Condition category
Pregnancy and Childbirth
Date applied
19/04/2018
Date assigned
10/05/2018
Last edited
10/05/2018
Prospective/Retrospective
Retrospectively registered
Overall trial status
Ongoing
Recruitment status
Recruiting

Plain English Summary

Background and study aims
Hospital admission in the latent phase of labour (or ‘early labour’) is associated with higher rates of intervention, such as using a hormone drip to speed up labour, breaking waters, continuous electronic foetal monitoring and Caesarean section. These all contribute to increased problems for mothers and babies during and after birth. Women sent home from hospital in early labour to ‘await events’ feel anxious and say that pain is their main reason for seeking hospital admission in early labour.
Using a birth ball to remain mobile in full labour reduces women's pain perception and their anxiety. However, no research has examined the effect of using birth balls at home in early labour to see if women find their contractions less painful and have less complicated labours. Promoting birth ball use at home in the latent phase of labour may enhance women’s confidence and reduce their pain perception. This may help them to delay going into hospital until their labour is established.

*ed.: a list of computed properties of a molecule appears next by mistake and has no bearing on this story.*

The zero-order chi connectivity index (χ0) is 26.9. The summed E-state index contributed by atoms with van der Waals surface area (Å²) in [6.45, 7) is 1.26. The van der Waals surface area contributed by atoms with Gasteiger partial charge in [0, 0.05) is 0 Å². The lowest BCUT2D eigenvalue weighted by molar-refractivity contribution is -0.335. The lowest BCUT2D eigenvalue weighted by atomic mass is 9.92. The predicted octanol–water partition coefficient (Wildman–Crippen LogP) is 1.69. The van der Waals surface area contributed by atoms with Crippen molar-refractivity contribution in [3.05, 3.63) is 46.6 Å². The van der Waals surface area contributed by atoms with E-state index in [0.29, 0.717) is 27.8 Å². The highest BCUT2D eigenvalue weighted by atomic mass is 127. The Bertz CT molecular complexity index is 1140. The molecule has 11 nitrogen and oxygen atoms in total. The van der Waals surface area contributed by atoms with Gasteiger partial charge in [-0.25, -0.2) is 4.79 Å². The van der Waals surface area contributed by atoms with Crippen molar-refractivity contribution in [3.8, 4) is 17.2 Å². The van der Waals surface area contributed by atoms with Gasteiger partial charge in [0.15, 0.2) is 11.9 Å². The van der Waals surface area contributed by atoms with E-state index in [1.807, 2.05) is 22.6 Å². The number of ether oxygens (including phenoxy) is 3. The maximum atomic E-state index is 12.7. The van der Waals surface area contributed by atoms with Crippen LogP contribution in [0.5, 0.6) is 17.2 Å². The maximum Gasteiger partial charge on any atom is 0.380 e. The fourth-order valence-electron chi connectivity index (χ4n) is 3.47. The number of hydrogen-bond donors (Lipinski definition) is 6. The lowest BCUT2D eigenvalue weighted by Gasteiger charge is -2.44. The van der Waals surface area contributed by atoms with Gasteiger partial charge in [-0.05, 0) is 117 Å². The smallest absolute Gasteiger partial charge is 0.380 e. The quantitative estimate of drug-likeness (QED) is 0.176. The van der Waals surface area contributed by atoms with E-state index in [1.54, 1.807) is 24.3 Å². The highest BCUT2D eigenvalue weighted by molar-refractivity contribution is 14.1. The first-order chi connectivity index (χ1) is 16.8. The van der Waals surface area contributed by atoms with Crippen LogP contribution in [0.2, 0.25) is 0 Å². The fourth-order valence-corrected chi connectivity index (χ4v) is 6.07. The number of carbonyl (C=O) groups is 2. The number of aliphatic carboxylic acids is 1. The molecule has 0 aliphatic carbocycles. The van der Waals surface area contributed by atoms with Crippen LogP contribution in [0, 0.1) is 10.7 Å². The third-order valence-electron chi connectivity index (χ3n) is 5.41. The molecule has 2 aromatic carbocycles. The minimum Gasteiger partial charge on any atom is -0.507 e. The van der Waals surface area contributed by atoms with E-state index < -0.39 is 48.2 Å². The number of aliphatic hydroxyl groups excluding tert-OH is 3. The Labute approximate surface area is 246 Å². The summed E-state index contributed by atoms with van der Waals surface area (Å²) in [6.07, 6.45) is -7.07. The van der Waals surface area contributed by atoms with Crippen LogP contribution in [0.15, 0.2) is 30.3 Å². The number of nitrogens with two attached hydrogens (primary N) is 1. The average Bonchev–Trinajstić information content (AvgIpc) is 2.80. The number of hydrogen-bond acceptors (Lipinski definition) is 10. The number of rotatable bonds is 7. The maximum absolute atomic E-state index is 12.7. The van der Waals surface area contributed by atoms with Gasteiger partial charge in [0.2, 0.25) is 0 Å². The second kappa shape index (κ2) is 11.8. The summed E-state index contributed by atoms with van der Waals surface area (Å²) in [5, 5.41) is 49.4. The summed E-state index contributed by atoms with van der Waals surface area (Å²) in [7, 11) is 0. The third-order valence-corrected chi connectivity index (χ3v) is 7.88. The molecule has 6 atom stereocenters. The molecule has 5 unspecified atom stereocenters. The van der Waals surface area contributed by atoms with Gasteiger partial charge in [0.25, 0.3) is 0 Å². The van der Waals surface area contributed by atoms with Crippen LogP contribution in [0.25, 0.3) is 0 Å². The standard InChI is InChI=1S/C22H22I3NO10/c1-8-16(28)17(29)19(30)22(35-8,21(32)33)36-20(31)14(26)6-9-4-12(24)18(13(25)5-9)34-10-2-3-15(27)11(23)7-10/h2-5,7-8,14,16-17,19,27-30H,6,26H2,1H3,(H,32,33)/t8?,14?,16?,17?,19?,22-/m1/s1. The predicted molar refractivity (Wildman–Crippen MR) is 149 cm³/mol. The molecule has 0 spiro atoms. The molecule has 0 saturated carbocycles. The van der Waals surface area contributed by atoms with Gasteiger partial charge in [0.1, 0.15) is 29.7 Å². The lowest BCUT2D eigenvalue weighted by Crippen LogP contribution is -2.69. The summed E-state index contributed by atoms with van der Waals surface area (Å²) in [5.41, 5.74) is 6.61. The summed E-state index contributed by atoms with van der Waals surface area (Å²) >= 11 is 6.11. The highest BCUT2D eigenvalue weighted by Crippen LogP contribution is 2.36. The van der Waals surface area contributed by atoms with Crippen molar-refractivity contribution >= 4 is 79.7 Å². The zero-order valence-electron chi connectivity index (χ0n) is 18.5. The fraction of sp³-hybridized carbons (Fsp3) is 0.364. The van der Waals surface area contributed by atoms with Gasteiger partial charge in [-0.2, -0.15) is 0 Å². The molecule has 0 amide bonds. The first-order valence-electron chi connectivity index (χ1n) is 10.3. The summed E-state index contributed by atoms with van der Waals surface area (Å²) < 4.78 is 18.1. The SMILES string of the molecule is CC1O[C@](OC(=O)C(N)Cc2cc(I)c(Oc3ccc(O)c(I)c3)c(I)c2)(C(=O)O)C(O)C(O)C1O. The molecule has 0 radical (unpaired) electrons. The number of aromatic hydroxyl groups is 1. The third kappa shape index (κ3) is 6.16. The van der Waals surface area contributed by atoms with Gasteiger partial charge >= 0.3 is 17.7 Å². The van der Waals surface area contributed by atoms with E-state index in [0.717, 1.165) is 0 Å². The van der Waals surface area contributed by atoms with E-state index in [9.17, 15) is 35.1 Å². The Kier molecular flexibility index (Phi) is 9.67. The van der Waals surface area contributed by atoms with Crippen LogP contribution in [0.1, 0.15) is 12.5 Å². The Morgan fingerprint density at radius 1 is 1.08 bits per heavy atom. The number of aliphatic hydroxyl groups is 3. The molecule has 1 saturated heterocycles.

This study involves a randomised, controlled, single centre trial with two parallel groups of low risk pregnant women.


Who can participate?
Pregnant women aged over 18 years who plan to give birth in hospital and have a low risk of problems giving birth.

What does the study involve?
Following recruitment and consent at 28 weeks’ gestation 332 women will be randomly allocated to two groups. The Intervention Arm will be asked to access an online animated 90-second infomercial and offered the loan of a birth ball to use early labour at home. Control Arm participants will receive normal care provided by the NHS Trust. Participants will be asked to record their pain on a scale from 0-10 when they go into hospital in labour. Both Arms will be followed up 6 weeks’ postnatally with an online questionnaire to evaluate how many women used the ball at home in early labour and whether they found it helpful.